On our last day in Barcelona on October 10, as my sister and I were walking down the stairs to the metro platform, a lady shouted and pointed at my backpack which was slightly open.
Aboard the subway, I checked my bag and felt blood drain from my face when I realized the transparent packet that contained my passport and cash was gone!
We got off at the next stop and returned to the scene of the crime, looking for anything that may have been dropped. We asked the kiosk nearest the ticket machine if they happened to see my packet. Nothing!
My sister checked the trash bin. Nothing.
We approached two policemen who were busy talking with apparently another victim. They advised us to go to the police station nearest our hotel.
Thus began our most stressful night in Barcelona. At the precinct, the policeman was kind and communication was made easier by an app on his computer that translated English text to Spanish. We got the police report in minutes.
Thankfully, we had no other trip outside Spain and we were scheduled to go back to Madrid, our base, and then to Manila. Otherwise, all other trips would have been cancelled.
At the Philippine embassy in Madrid, I was able to get a travel document within hours, armed with the police report, a photocopy of my passport, and 3 photographs. The embassy provided an affidavit of loss. The travel document allowed me to board the plane, layover in Amsterdam and return to the Philippines.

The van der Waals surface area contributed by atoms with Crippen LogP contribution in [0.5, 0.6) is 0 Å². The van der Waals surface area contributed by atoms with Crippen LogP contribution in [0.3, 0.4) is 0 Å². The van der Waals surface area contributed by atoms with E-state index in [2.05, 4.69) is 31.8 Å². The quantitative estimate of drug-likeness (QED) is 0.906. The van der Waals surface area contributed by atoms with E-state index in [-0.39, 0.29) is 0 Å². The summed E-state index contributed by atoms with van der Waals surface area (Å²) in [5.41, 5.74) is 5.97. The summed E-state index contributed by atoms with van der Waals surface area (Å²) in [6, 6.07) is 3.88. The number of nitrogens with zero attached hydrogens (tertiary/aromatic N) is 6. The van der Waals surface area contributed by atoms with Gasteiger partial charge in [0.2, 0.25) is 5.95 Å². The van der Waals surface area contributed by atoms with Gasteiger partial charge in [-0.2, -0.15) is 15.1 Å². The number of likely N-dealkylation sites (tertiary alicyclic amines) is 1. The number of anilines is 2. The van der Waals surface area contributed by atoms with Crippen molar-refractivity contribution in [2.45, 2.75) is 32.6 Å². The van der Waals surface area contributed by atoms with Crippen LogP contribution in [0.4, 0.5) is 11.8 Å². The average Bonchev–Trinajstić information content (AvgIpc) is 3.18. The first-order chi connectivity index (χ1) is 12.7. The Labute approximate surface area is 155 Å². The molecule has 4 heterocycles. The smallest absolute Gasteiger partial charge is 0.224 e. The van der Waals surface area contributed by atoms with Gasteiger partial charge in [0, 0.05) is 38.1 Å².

It embarrasses me to say that this is the second time I was pickpocketed in Spain. First was in Madrid in 2009 while I was on the metro. I felt someone bump me but didn’t think much of it. When friends and I were about to pay the dinner bill in a restaurant, I couldn’t find my wallet. Credit cards and cash had disappeared!
It turns out that many tourists in various parts of Europe have gone through this horrifying and miserable experience. A US-based Filipino wrote in her blog about being robbed in Barcelona ━ in the comfort of the hotel lobby. Another chronicled his experience in Paris.
In July, the Philippine embassy in France issued a travel advisory warning Filipino tourists about “break-ins, robberies and pickpocketing.”
Why have these petty crimes become routine? One reason is that the number of tourists in France and Spain are staggering and the police simply cannot cope.
France is the world’s most popular destination, with about 87 million tourists in 2017, followed by Spain with 82 million.
Somehow, Barcelona has gained the reputation of being a bag-snatching capital. That makes me part of the statistics, one among thousands of victims.